Magazine article Dissent

A Southern Strategy for Unions

Magazine article Dissent

A Southern Strategy for Unions

Article excerpt

[T]he hospitality of southerners is so profuse, that taverns are but poorly supported. A traveler, with the garb and the manners of a gentleman, finds a welcome at every door. A stranger is riding on horseback through Virginia or Carolina. It is noon. He sees a plantation, surrounded with trees, a little distance from the road. Without hesitation he rides to the door. The gentleman of the house sees his approach and is ready upon the steps.

-Jacob Abbott, 1835

ALTHOUGH Jacob Abbott traveled the South in the nineteenth century, my experience in twenty-first-century Texas was eerily similar. Except instead of riding a horse, I drove a Honda Civic. And rather than stopping in for lunch at a plantation, as a union organizer I knocked on doors in suburban developments looking for leaders who could help unite their co-workers and fight the boss. But today, as in Abbott's time, the workers kindly let a complete stranger into their home, where we would sit down on the couch, drink iced tea, and talk union.

My reception in Texas stood in stark contrast to the incredulity, profanity, and door slams I sometimes encountered during house visits back in Los Angeles. Still, when Texas workers lamented their low wages and rising health care costs, I was quickly reminded how this "hospitality" masks the harsh realities workers face in the South. Clearly, this "Southern hospitality" doesn't extend into the field of labor relations. Laws here are vehemently antilabor, and so are most politicians.

Facing this hostility, most unions have long steered clear of the South, contenting themselves to operate where more favorable political conditions exist, primarily on the east and west coasts. But in 2004, as George W. Bush prolonged his disastrous presidency by carrying every Southern state, it became clear that unions would never be able to enact positive changes for working families without gaining a foothold in the South. And so the Service Employees International Union (SEIU), the union I came with to Texas, made a bold move to start shifting a huge bulk of its resources from the coasts, where most of the union's members reside, to what it calls the SouthSouthwest region, the seventeen southernmost states that stretching from Nevada to Virginia.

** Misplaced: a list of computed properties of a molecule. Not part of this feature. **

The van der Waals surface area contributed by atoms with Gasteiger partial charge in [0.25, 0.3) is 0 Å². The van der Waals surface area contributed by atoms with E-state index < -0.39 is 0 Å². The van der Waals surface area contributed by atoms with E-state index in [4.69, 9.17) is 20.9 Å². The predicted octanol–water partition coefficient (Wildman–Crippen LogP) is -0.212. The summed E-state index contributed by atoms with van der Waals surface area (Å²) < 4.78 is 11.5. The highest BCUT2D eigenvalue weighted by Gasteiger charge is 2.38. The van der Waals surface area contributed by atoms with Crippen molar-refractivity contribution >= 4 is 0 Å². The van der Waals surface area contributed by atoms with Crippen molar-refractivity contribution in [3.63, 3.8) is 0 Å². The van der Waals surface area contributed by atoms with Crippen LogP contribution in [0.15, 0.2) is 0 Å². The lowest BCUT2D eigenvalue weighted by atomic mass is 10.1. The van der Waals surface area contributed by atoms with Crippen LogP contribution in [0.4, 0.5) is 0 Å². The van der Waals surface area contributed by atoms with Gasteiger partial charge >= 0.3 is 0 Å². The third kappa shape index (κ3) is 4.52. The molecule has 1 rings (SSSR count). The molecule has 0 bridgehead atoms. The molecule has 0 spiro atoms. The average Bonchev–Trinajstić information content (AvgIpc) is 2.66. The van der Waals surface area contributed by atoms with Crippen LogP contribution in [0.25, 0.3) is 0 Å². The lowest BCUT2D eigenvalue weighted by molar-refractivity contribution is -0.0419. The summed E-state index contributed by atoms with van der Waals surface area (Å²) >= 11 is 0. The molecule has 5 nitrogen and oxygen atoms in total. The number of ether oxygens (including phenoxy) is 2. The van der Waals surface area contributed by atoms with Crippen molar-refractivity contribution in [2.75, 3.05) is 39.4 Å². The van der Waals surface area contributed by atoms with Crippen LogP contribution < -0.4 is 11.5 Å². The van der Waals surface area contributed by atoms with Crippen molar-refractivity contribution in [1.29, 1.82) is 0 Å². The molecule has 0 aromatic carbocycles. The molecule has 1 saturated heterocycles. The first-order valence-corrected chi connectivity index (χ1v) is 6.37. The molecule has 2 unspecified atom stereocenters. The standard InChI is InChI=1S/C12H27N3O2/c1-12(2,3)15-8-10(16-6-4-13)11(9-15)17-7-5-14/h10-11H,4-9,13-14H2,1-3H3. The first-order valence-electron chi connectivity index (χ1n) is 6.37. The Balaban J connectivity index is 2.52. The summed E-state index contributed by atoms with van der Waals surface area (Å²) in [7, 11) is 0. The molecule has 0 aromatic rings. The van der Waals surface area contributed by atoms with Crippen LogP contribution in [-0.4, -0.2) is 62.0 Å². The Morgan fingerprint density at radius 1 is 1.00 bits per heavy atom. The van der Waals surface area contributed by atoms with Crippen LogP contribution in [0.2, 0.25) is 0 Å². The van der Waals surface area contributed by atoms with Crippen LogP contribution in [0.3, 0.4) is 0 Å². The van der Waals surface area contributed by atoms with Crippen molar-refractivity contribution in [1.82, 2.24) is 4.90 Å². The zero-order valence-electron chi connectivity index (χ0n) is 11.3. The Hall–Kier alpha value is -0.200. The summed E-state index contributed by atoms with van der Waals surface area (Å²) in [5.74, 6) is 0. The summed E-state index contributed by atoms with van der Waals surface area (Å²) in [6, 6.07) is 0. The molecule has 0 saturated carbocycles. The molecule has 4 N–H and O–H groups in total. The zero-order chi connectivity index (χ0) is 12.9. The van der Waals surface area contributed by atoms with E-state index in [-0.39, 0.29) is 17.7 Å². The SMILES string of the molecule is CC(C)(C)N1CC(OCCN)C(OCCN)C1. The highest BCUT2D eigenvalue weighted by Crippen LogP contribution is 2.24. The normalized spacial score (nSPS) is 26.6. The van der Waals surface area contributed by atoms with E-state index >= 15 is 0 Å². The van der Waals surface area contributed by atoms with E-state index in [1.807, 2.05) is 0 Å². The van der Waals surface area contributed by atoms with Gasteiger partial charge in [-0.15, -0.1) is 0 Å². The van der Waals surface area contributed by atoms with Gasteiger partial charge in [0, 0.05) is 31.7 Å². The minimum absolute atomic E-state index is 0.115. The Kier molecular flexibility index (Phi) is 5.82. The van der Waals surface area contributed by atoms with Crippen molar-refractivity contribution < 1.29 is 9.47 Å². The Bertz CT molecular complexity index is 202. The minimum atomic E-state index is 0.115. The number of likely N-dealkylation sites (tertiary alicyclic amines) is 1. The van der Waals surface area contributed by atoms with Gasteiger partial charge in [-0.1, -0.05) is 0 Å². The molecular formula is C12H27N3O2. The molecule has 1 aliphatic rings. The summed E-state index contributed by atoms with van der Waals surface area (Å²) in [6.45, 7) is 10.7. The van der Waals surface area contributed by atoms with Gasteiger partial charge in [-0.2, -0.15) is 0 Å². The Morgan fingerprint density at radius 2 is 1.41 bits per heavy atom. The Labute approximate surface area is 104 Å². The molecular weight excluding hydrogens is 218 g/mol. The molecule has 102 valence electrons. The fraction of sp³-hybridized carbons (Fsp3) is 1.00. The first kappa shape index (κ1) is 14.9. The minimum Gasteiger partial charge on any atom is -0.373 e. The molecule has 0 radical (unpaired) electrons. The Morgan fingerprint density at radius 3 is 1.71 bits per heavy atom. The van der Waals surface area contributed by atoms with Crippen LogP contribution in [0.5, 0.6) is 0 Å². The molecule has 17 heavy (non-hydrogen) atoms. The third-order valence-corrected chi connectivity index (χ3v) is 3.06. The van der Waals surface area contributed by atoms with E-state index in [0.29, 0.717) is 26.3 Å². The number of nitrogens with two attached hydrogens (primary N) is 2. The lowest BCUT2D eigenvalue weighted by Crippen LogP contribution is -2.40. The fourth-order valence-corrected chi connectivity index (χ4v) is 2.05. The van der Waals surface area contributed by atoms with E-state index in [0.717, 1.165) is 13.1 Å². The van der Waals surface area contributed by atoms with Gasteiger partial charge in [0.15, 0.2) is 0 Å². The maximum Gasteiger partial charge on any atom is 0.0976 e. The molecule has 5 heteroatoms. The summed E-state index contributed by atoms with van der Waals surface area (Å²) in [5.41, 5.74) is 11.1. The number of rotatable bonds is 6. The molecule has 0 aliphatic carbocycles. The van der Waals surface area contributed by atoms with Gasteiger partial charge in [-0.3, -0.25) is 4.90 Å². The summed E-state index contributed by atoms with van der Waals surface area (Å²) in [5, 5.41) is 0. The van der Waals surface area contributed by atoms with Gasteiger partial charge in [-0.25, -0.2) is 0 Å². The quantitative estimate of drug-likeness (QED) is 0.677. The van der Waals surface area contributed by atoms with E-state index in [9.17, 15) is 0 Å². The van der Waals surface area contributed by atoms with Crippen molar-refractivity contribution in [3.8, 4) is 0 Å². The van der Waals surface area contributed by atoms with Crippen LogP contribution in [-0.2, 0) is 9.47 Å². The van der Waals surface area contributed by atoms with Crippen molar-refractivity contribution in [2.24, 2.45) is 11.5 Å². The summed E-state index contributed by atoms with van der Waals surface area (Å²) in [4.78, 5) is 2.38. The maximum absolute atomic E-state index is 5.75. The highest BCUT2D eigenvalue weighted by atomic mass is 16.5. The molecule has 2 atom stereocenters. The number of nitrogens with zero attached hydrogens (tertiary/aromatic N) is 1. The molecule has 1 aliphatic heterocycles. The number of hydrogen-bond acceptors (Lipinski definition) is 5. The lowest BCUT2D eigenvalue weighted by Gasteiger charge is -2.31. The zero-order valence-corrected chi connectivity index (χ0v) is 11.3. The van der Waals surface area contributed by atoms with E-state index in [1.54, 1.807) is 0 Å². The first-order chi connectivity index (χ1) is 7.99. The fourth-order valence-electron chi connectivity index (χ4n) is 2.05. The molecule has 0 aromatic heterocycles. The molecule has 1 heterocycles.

As Eliseo Medina, SEIU's leader in the South-Southwest, has written, "For too long, most of us in the labor movement acted as if the Mason-Dixon Line was a border we could not cross. But while we retreated to union islands like New York and California, the nonunion sea kept rising around us and we grew more and more isolated from workers . . . who so desperately needed our help." Indeed, as this non-union sea kept rising, so did the conservative forces that crushed labor's growth. This sea brought waves of anti-union legislation like the Taft-Hartley Act, right-to-work laws, and state constitutions that banned basic rights like collective bargaining for public employees.

One need only look at the numbers to see why the South is crucial to building political strength. Already, 41 percent of Americans live in these seventeen states, seven of which are among the ten fastest growing in the nation. But within this exploding region, only 5.7 percent of the population belongs to a unionless than half the national average. It's no coincidence that these labor-light states are deep red while almost all of the blue states are union states as well.

In What's the Matter with Kansas?, Thomas Frank made a keen observation about the relationship between union participation and political participation:

Take your average white male voter: in the 2000 election they chose George W. Bush by a considerable margin. Find white males who were union members, however, and they voted for Al Gore by a similar margin. The same difference is repeated whatever the demographic category: women, gun owners, retirees, and so on-when they are union members, their politics shift to the left. This is true even when the union members in question had little contact with union leaders. …

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